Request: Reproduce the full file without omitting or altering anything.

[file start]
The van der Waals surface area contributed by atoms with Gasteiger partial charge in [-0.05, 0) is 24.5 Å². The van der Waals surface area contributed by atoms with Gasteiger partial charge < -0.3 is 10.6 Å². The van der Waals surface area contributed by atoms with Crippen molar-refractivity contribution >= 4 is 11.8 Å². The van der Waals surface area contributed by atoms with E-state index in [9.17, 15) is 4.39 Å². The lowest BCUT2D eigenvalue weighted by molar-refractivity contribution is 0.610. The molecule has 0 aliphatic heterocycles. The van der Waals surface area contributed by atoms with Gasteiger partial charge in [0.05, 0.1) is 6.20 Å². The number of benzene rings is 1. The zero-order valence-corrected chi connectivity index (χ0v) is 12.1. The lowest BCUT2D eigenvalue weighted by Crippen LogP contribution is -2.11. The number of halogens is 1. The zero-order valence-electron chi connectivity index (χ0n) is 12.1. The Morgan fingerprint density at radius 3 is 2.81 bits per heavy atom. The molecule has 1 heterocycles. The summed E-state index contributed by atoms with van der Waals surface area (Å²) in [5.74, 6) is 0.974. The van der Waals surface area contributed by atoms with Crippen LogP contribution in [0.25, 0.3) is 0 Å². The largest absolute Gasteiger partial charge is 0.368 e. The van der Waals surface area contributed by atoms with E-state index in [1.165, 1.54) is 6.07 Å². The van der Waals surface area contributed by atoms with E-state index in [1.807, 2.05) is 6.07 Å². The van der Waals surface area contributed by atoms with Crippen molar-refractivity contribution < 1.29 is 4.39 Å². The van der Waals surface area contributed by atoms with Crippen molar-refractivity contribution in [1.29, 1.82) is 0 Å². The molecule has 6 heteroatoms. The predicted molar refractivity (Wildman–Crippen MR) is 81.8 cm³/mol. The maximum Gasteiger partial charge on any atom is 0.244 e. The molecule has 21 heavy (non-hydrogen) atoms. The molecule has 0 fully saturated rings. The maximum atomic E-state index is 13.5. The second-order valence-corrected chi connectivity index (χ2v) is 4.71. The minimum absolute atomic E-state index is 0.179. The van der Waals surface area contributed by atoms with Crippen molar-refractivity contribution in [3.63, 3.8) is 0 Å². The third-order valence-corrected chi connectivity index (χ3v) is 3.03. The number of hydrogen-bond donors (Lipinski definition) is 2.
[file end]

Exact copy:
The van der Waals surface area contributed by atoms with Gasteiger partial charge in [-0.05, 0) is 24.5 Å². The van der Waals surface area contributed by atoms with Gasteiger partial charge < -0.3 is 10.6 Å². The van der Waals surface area contributed by atoms with Crippen molar-refractivity contribution >= 4 is 11.8 Å². The van der Waals surface area contributed by atoms with E-state index in [9.17, 15) is 4.39 Å². The lowest BCUT2D eigenvalue weighted by molar-refractivity contribution is 0.610. The molecule has 0 aliphatic heterocycles. The van der Waals surface area contributed by atoms with Gasteiger partial charge in [0.05, 0.1) is 6.20 Å². The number of benzene rings is 1. The zero-order valence-corrected chi connectivity index (χ0v) is 12.1. The lowest BCUT2D eigenvalue weighted by Crippen LogP contribution is -2.11. The number of halogens is 1. The zero-order valence-electron chi connectivity index (χ0n) is 12.1. The Morgan fingerprint density at radius 3 is 2.81 bits per heavy atom. The molecule has 1 heterocycles. The summed E-state index contributed by atoms with van der Waals surface area (Å²) in [5.74, 6) is 0.974. The van der Waals surface area contributed by atoms with Crippen LogP contribution in [0.25, 0.3) is 0 Å². The largest absolute Gasteiger partial charge is 0.368 e. The van der Waals surface area contributed by atoms with E-state index in [1.165, 1.54) is 6.07 Å². The van der Waals surface area contributed by atoms with E-state index in [1.807, 2.05) is 6.07 Å². The van der Waals surface area contributed by atoms with Crippen molar-refractivity contribution < 1.29 is 4.39 Å². The van der Waals surface area contributed by atoms with Crippen molar-refractivity contribution in [1.29, 1.82) is 0 Å². The molecule has 6 heteroatoms. The predicted molar refractivity (Wildman–Crippen MR) is 81.8 cm³/mol. The maximum Gasteiger partial charge on any atom is 0.244 e. The molecule has 21 heavy (non-hydrogen) atoms. The molecule has 0 fully saturated rings. The maximum atomic E-state index is 13.5. The second-order valence-corrected chi connectivity index (χ2v) is 4.71. The minimum absolute atomic E-state index is 0.179. The van der Waals surface area contributed by atoms with Crippen molar-refractivity contribution in [3.63, 3.8) is 0 Å². The third-order valence-corrected chi connectivity index (χ3v) is 3.03. The number of hydrogen-bond donors (Lipinski definition) is 2.